The price of life-saving and life-preserving prescription medicines has been subject to intense scrutiny recently. Some have even used this negative attention as an excuse to call for the government to forcefully lower the price of drugs by giving bureaucrats greater authority to set market prices. However, these proposals demonstrate a lack of understanding of the issue.

The fact is, government “negotiation” over drug prices would not deliver the benefits that supporters claim. While they may reduce the upfront cost of medicines, it would likely increase long-term costs and would replace an existing system that already reduces costs with one that hampers innovation and reduces choice. The simple fact is, the government would be a terrible negotiator over the price of medicines.

Prices Are Already Negotiated Down: When it comes to the price of prescription drugs, it is not a choice between government negotiation and nothing. The free market already works to reduce costs, and by giving negotiators an incentive to provide the lowest prices possible, while balancing access to care.

Under this system, pharmacy Benefit Managers (PBMs) exist as the middleman between pharmacies, consumers, and manufacturers. They negotiate with these stakeholders to provide medicines at a lower price, a practice that will save up to 30 percent, or $654 billion over the next ten years, including $257 billion for Medicare part B.

Granting the government new power, will replace, rather than add to these savings. As noted in a study by PwC, PBMs act as a private sector alternative to price controls by putting downward pressure on low healthcare prices and therefore, they achieve what the government cannot.

While much was made of the recent announcement that the price of the EpiPen would increase from $150 to $600 for a pack of two, this price is negotiated down by close to 50 percent even though the product has no competition in the market.

These savings occurs across the prescription drug market. In total, the average out-of-pocket cost for employer provided prescription drugs decreased from $167 in 2009 to just $144 in 2014.

When the Government Negotiates, It Does So Poorly: The concern that government negotiation would back fire isn’t hypothetical – there are already case studies that prove this point. On one hand, prescription drugs administered through the Veterans Affairs agency are set by the government. On the other, Medicare Part D prescription drug coverage utilizes free market competition to put downward pressure on prices and maximize access. The performances of each program are stark.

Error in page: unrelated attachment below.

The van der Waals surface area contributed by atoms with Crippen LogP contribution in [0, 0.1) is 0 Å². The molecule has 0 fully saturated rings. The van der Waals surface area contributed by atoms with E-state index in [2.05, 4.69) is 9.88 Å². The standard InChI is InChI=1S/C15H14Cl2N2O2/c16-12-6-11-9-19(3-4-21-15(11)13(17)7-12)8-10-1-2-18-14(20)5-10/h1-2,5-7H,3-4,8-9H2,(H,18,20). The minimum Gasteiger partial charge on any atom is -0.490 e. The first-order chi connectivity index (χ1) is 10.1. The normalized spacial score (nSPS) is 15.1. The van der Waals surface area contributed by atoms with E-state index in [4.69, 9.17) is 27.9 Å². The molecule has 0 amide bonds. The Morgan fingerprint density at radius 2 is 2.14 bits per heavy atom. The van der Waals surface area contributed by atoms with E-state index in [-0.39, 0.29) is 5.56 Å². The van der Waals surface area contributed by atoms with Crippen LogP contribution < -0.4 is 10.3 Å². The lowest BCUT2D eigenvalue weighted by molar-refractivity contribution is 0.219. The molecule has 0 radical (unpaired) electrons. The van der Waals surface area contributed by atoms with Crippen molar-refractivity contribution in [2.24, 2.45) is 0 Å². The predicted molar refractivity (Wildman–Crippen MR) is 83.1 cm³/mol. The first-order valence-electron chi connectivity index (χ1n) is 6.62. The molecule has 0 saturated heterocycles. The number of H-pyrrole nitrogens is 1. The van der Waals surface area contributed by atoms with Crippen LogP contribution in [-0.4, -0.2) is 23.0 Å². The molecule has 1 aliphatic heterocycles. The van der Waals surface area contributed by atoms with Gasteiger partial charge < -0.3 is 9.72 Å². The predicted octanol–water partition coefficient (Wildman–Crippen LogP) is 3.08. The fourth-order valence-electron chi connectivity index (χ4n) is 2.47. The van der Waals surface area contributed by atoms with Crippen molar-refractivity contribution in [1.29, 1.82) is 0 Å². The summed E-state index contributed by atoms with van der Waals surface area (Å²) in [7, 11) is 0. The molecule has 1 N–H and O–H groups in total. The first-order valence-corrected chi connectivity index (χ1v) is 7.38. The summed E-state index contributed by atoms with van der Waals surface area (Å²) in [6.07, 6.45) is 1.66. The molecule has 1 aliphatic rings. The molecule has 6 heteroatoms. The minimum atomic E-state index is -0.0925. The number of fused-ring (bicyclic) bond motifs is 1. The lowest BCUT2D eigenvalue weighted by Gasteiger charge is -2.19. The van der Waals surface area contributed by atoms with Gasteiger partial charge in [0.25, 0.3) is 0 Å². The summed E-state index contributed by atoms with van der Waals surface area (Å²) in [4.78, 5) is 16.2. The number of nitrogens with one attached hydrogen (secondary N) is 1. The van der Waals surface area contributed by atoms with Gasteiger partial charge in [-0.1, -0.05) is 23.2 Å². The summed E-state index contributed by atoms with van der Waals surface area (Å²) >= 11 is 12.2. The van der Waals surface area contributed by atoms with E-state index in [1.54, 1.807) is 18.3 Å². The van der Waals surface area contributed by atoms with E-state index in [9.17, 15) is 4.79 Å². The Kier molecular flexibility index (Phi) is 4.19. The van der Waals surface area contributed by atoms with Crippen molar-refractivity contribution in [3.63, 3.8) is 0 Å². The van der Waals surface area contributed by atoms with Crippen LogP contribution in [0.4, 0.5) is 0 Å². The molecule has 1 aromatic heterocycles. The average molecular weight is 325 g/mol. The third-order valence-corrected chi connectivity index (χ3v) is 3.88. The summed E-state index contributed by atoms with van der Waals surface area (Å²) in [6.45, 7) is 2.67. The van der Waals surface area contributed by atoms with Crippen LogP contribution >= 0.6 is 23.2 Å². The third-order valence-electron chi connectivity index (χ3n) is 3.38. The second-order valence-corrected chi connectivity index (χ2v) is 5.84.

Despite (or because of) not relying on government negotiation over prices, Medicare Part D works efficiently as it can instead focus on promoting competition amongst different providers. Different plans can compete based on the goal of maximizing access and minimizing coverage.

As this allows individuals to better select a plan that meets their needs, there is a 90 percent satisfaction rate and the program spends 45 percent less than initial projections, while monthly premiums are half of the projected amount. Even as spending remains low, the program covers a wide range of prescription medicines.

In contrast, VA address prescription drug coverage with a “one-size fits all” government run approach. This has led to VA covering as little as 40 percent of commonly used medicines, forcing close to one in four enrollees to purchase supplemental care.

While the VA “negotiates” prices, it inevitably must say no if the price it deems the price too high. As a result, it is very selective about what it covers and veterans are frequently locked out of accessing newer life-saving medicines, resulting in worse health outcomes, and higher long-term costs to the system. 

It’s the Job of the Free Market, not Government to Set Prices: While forcefully reducing the costs of medicine may succeed in reducing the upfront costs of drugs, over the long term it is an incredibly destructive policy. By forcing lower prices, the government creates a disincentive to innovate because there are less profits available to finance the next generation of life-saving and life-improving prescription medicines. In turn, this results in higher long-term healthcare costs because illnesses need to be treated in a reactive, not proactive way.

Already, development is a timely and expensive process. It costs an average of $2.6 billion and more than a decade of research time for each new medicine that hits the market. Only ten percent of drugs that begin preclinical testing ever make it to market, so prices are in part set by these extensive development costs.

While drug costs may seem high in isolation, it is only half the story as they also led to substantial savings over the long term, as noted by a recent study released by Frank R. Lichtenberg of the Montreal Economic Institute. Lichtenberg estimated that current savings to the healthcare system totaled almost a billion dollars more than overall spending on new medicines today, close to three decades since the period of medical innovation analyzed.